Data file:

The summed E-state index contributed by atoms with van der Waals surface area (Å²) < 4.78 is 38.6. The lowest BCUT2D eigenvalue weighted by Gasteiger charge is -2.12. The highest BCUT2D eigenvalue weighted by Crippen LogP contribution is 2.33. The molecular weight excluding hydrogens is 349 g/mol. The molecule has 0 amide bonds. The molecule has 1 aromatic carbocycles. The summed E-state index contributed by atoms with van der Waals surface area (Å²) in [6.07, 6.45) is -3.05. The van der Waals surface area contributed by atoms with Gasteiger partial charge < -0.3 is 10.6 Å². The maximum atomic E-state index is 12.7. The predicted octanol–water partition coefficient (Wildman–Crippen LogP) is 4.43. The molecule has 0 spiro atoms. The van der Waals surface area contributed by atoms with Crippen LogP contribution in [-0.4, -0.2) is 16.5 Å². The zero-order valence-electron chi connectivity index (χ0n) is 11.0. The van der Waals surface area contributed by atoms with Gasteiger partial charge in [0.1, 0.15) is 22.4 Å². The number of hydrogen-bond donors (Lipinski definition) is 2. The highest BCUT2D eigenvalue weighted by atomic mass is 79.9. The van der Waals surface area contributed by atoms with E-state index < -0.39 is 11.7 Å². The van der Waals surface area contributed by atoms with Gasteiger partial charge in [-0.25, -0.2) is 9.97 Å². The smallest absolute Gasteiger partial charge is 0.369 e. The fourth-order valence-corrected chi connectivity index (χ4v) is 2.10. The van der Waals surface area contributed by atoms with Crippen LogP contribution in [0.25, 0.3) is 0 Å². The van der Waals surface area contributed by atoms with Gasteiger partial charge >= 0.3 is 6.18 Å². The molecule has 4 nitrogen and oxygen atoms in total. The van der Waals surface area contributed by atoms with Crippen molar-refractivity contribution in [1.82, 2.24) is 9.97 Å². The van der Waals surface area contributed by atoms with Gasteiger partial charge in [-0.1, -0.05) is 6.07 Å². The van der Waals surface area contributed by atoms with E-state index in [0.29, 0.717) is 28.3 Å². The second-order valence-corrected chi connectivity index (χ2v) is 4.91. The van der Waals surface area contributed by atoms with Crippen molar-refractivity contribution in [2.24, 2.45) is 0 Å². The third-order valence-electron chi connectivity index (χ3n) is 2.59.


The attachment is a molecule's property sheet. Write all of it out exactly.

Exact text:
The summed E-state index contributed by atoms with van der Waals surface area (Å²) < 4.78 is 38.6. The lowest BCUT2D eigenvalue weighted by Gasteiger charge is -2.12. The highest BCUT2D eigenvalue weighted by Crippen LogP contribution is 2.33. The molecular weight excluding hydrogens is 349 g/mol. The molecule has 0 amide bonds. The molecule has 1 aromatic carbocycles. The summed E-state index contributed by atoms with van der Waals surface area (Å²) in [6.07, 6.45) is -3.05. The van der Waals surface area contributed by atoms with Gasteiger partial charge < -0.3 is 10.6 Å². The maximum atomic E-state index is 12.7. The predicted octanol–water partition coefficient (Wildman–Crippen LogP) is 4.43. The molecule has 0 spiro atoms. The van der Waals surface area contributed by atoms with Crippen LogP contribution in [-0.4, -0.2) is 16.5 Å². The zero-order valence-electron chi connectivity index (χ0n) is 11.0. The van der Waals surface area contributed by atoms with Gasteiger partial charge in [0.1, 0.15) is 22.4 Å². The number of hydrogen-bond donors (Lipinski definition) is 2. The highest BCUT2D eigenvalue weighted by atomic mass is 79.9. The van der Waals surface area contributed by atoms with E-state index < -0.39 is 11.7 Å². The van der Waals surface area contributed by atoms with Gasteiger partial charge in [-0.25, -0.2) is 9.97 Å². The smallest absolute Gasteiger partial charge is 0.369 e. The fourth-order valence-corrected chi connectivity index (χ4v) is 2.10. The van der Waals surface area contributed by atoms with Crippen LogP contribution in [0.25, 0.3) is 0 Å². The van der Waals surface area contributed by atoms with Gasteiger partial charge >= 0.3 is 6.18 Å². The molecule has 4 nitrogen and oxygen atoms in total. The van der Waals surface area contributed by atoms with Crippen molar-refractivity contribution in [1.82, 2.24) is 9.97 Å². The van der Waals surface area contributed by atoms with Gasteiger partial charge in [-0.1, -0.05) is 6.07 Å². The van der Waals surface area contributed by atoms with E-state index in [0.29, 0.717) is 28.3 Å². The second-order valence-corrected chi connectivity index (χ2v) is 4.91. The van der Waals surface area contributed by atoms with Crippen molar-refractivity contribution in [2.24, 2.45) is 0 Å². The third-order valence-electron chi connectivity index (χ3n) is 2.59.